• conflate •
Part of Speech: Verb, transitive
Meaning: To collapse two or more into one, to combine into one.
Notes: Today's Good Word is the only one we know that precisely expresses the concept of reducing and combining several things to one. Neither collapse nor combine is this specific, which means that conflate is an important word in any vocabulary. The noun is conflation. No adjective seems to have survived, though conflatable "capable of being conflated" is certainly a potentiality.
In Play: Conflation is not simply the mixing of two things together (as dictionaries often claim), but mixing them and reducing them to one: "Our marriage counselor told us that all our problems reside in the difficulty of conflating the schedules of two lives into one." This word is often used in reference to written material: "By conflating her roommate's blog and diary, and plagiarizing the result, Rhoda Book created a prize-winning novel."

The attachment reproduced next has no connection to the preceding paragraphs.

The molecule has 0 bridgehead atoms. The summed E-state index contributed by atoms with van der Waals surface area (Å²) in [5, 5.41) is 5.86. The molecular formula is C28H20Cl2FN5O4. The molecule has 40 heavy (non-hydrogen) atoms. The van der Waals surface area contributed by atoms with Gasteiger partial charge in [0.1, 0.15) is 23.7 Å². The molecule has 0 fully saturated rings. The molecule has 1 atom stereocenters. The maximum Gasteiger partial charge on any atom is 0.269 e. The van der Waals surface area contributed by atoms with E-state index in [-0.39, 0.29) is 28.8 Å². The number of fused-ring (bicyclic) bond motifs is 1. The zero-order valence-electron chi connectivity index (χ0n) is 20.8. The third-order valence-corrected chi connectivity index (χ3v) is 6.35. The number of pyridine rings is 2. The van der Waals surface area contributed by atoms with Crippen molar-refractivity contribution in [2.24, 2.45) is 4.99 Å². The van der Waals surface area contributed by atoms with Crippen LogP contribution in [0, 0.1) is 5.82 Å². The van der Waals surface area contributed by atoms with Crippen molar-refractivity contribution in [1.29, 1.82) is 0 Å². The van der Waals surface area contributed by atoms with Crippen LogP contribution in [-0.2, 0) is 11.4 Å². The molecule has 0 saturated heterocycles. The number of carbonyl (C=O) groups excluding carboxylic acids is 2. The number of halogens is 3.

Word History: Today's Good Word goes back to Latin conflare "blow together, melt, fuse (metals)" from con- "(together) with" + flare "blow". The original PIE root *bhle-/*bhlo- also underlies English blow and bladder. Blowing a fire results in a blaze, another related word, though this one blew in from Dutch blasen "to blow up". The Latin stem is also found in inflate, flatulent, and via French, soufflé. Soufflé "puffed up" is past participle of souffler "to puff up", a word inherited from Latin sufflare, based on sub- "under, below" + flare "to blow".
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